I started the Avery Shaw series first. I was a reporter and that was what I knew best. I love the character. She is the most like me. As for love interests, when I first started writing the series I thought she would end up with Jake. Eliot was only supposed to be a distraction.
As time progressed, though, some things became evident. When looking at the characters as real human beings, Avery and Jake could never work. He’s a politician. She can never be a politician’s wife. Fans of Avery wouldn’t want her to try to fit in that world for more than a book or two (granted, it would be funny at first). It would be excruciating by the end, though, because she would suffer. Fans of Jake might not realize what she would have to give up to be with him, but it’s practically everything.
I’m not sure when I realized that Avery and Jake couldn’t be together. Whenever it was, though, things got easier when it came to the narrative. Letting go of the idea of Avery and Jake was freeing. I didn’t have to work to mature Avery at an unreasonable pace. Maturity is important. Doing it in a reasonable manner is more important. Eliot would never ask her to change and Jake would never be happy with her if she didn’t change.
That doesn’t mean Jake and Avery can’t be close. They ARE close. Eliot and Jake are good friends, too, and I look for that to move forward. There is no realistic world where Jake and Avery could be together, though. One of them would have to give up everything. That doesn’t seem fair to either character.
When it comes to Covenant College – the only other series where I had an ongoing triangle for more than a book – I always knew it was going to be Aric and Zoe. In fact, when I envisioned the series, it was because I could never understand what a centuries-old vampire would see in a teenager. If he has endless knowledge, what does a shallow girl have to offer?
I like that Rafael can love Zoe for what she is. I also like that they recognize they have nothing in common. Aric is Zoe’s soul mate. They understand each other and are on an even level. Rafael and Zoe could never be equal.
The final Covenant College trilogy revisits that relationship one more time. You never worry about Aric and Zoe’s marriage, but it’s fun to have individuals looking back on a relationship that never had a chance to work. It’s even funnier when the 12-year-old child develops a crush on the vampire.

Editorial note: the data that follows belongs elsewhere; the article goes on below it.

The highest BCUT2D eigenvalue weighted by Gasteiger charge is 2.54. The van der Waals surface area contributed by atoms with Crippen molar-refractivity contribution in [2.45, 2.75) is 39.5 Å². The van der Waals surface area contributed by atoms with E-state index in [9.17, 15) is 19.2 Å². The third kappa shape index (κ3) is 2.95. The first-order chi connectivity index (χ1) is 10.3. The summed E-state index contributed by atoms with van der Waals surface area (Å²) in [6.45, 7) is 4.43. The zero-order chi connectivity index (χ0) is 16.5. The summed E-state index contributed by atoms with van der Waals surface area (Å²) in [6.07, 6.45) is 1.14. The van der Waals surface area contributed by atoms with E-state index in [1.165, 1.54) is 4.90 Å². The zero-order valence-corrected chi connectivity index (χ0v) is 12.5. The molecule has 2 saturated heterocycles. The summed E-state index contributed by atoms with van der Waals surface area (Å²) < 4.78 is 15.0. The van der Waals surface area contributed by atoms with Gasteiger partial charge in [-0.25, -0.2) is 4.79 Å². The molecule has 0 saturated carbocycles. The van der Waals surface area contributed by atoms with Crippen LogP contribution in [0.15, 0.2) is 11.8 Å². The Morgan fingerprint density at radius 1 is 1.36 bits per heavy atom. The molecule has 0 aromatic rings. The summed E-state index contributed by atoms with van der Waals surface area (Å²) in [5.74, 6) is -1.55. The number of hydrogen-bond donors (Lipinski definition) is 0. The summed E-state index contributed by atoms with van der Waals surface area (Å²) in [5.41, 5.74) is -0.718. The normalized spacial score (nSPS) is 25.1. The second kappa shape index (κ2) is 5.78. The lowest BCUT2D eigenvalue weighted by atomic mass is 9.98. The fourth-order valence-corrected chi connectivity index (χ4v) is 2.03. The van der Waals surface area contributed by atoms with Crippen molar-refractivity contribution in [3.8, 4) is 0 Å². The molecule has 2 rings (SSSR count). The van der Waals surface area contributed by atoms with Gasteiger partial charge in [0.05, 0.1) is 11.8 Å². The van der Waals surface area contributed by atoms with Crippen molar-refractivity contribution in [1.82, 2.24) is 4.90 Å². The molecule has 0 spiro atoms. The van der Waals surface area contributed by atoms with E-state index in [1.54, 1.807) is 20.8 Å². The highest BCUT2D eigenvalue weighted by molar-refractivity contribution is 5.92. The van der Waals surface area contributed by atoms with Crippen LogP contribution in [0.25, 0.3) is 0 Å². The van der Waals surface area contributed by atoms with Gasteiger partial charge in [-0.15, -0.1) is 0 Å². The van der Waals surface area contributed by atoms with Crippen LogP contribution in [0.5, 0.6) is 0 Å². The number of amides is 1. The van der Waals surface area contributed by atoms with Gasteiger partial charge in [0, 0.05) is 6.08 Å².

For me, as a writer, I am willing to go to “out there” places as long as I feel the emotions are real. I love soap operas (Sonny and Brenda forever!). Absolutely. Positively. I never believed the Cassidines were going to freeze the world on General Hospital. I always wanted Luke and Robert to stop them, though.
That’s what is important to me.
What’s important to you?
Here we go ...
Starting the last week of February 2017, I promise to put up one blog a week.
I’m not going to be talking about release dates. I do my best to keep fans up to date (even though they call me a liar in 100 messages a week).
I’m talking about character structure and why I do certain things.
What’s up first?
Later this week I will discuss why I’m now against romantic triangles. This will deal with Avery Shaw and Zoe Lake mostly, but there will be an explanation why I have no intention to do a triangle ever again.
So … here we go.
When I was a kid, I was torn between whether or not I was going to grow up and be the Incredible Hulk or Wonder Woman. I flirted with being a Jedi Knight for awhile, but I wasn't up for the intense travel associated with the gig. In my teens, I settled on being a writer -- although I had no idea the effort that would entail.